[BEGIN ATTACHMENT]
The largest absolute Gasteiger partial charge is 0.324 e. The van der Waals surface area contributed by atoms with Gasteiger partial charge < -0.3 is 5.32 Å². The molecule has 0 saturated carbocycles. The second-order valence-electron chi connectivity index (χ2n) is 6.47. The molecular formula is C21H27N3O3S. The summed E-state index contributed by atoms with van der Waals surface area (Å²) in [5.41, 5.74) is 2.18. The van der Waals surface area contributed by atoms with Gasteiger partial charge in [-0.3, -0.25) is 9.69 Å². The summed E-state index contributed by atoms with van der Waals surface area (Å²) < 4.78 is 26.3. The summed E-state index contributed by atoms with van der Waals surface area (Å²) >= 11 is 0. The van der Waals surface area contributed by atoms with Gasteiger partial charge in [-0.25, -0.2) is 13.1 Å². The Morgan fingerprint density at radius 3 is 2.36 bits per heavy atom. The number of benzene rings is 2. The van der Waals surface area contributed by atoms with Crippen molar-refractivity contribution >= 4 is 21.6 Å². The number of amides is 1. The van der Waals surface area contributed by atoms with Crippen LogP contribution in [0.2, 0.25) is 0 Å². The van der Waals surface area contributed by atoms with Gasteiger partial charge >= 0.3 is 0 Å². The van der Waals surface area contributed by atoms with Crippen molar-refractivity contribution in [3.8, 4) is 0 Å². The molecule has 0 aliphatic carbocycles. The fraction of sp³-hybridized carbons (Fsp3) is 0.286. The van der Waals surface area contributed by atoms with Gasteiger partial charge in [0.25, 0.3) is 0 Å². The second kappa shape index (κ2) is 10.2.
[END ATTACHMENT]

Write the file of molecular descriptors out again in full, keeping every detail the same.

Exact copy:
The largest absolute Gasteiger partial charge is 0.324 e. The van der Waals surface area contributed by atoms with Gasteiger partial charge < -0.3 is 5.32 Å². The molecule has 0 saturated carbocycles. The second-order valence-electron chi connectivity index (χ2n) is 6.47. The molecular formula is C21H27N3O3S. The summed E-state index contributed by atoms with van der Waals surface area (Å²) in [5.41, 5.74) is 2.18. The van der Waals surface area contributed by atoms with Gasteiger partial charge in [-0.3, -0.25) is 9.69 Å². The summed E-state index contributed by atoms with van der Waals surface area (Å²) < 4.78 is 26.3. The summed E-state index contributed by atoms with van der Waals surface area (Å²) >= 11 is 0. The van der Waals surface area contributed by atoms with Gasteiger partial charge in [-0.25, -0.2) is 13.1 Å². The Morgan fingerprint density at radius 3 is 2.36 bits per heavy atom. The number of benzene rings is 2. The van der Waals surface area contributed by atoms with Crippen molar-refractivity contribution >= 4 is 21.6 Å². The number of amides is 1. The van der Waals surface area contributed by atoms with Crippen LogP contribution in [0.2, 0.25) is 0 Å². The van der Waals surface area contributed by atoms with Gasteiger partial charge >= 0.3 is 0 Å². The van der Waals surface area contributed by atoms with Crippen molar-refractivity contribution in [3.8, 4) is 0 Å². The molecule has 0 aliphatic carbocycles. The fraction of sp³-hybridized carbons (Fsp3) is 0.286. The van der Waals surface area contributed by atoms with Gasteiger partial charge in [0.25, 0.3) is 0 Å². The second kappa shape index (κ2) is 10.2.